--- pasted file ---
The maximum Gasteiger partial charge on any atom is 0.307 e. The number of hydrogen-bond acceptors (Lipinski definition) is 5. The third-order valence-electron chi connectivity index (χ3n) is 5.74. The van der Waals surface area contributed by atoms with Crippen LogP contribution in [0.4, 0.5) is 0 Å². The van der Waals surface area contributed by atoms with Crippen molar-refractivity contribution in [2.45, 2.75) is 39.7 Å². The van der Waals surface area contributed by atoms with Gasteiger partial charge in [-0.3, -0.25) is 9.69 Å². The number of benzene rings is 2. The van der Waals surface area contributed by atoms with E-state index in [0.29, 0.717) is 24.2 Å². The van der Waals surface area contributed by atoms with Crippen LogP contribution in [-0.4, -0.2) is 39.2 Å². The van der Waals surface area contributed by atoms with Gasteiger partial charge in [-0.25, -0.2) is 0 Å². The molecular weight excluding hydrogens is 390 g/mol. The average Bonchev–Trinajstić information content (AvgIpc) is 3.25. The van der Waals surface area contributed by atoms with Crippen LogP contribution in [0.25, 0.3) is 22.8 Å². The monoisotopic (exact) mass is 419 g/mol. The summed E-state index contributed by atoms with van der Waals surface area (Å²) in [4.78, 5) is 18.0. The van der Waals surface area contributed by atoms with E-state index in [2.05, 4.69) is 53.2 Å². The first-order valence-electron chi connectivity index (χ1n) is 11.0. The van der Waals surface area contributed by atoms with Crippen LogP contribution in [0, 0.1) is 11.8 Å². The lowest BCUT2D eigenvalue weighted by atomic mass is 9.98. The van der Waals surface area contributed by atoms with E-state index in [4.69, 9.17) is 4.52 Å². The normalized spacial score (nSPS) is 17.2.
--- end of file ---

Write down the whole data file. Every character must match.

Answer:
The maximum Gasteiger partial charge on any atom is 0.307 e. The number of hydrogen-bond acceptors (Lipinski definition) is 5. The third-order valence-electron chi connectivity index (χ3n) is 5.74. The van der Waals surface area contributed by atoms with Crippen LogP contribution in [0.4, 0.5) is 0 Å². The van der Waals surface area contributed by atoms with Crippen molar-refractivity contribution in [2.45, 2.75) is 39.7 Å². The van der Waals surface area contributed by atoms with Gasteiger partial charge in [-0.3, -0.25) is 9.69 Å². The number of benzene rings is 2. The van der Waals surface area contributed by atoms with E-state index in [0.29, 0.717) is 24.2 Å². The van der Waals surface area contributed by atoms with Crippen LogP contribution in [-0.4, -0.2) is 39.2 Å². The van der Waals surface area contributed by atoms with Gasteiger partial charge in [-0.25, -0.2) is 0 Å². The molecular weight excluding hydrogens is 390 g/mol. The average Bonchev–Trinajstić information content (AvgIpc) is 3.25. The van der Waals surface area contributed by atoms with Crippen LogP contribution in [0.25, 0.3) is 22.8 Å². The monoisotopic (exact) mass is 419 g/mol. The summed E-state index contributed by atoms with van der Waals surface area (Å²) in [4.78, 5) is 18.0. The van der Waals surface area contributed by atoms with E-state index in [2.05, 4.69) is 53.2 Å². The first-order valence-electron chi connectivity index (χ1n) is 11.0. The van der Waals surface area contributed by atoms with Crippen LogP contribution in [0, 0.1) is 11.8 Å². The lowest BCUT2D eigenvalue weighted by atomic mass is 9.98. The van der Waals surface area contributed by atoms with E-state index in [4.69, 9.17) is 4.52 Å². The normalized spacial score (nSPS) is 17.2.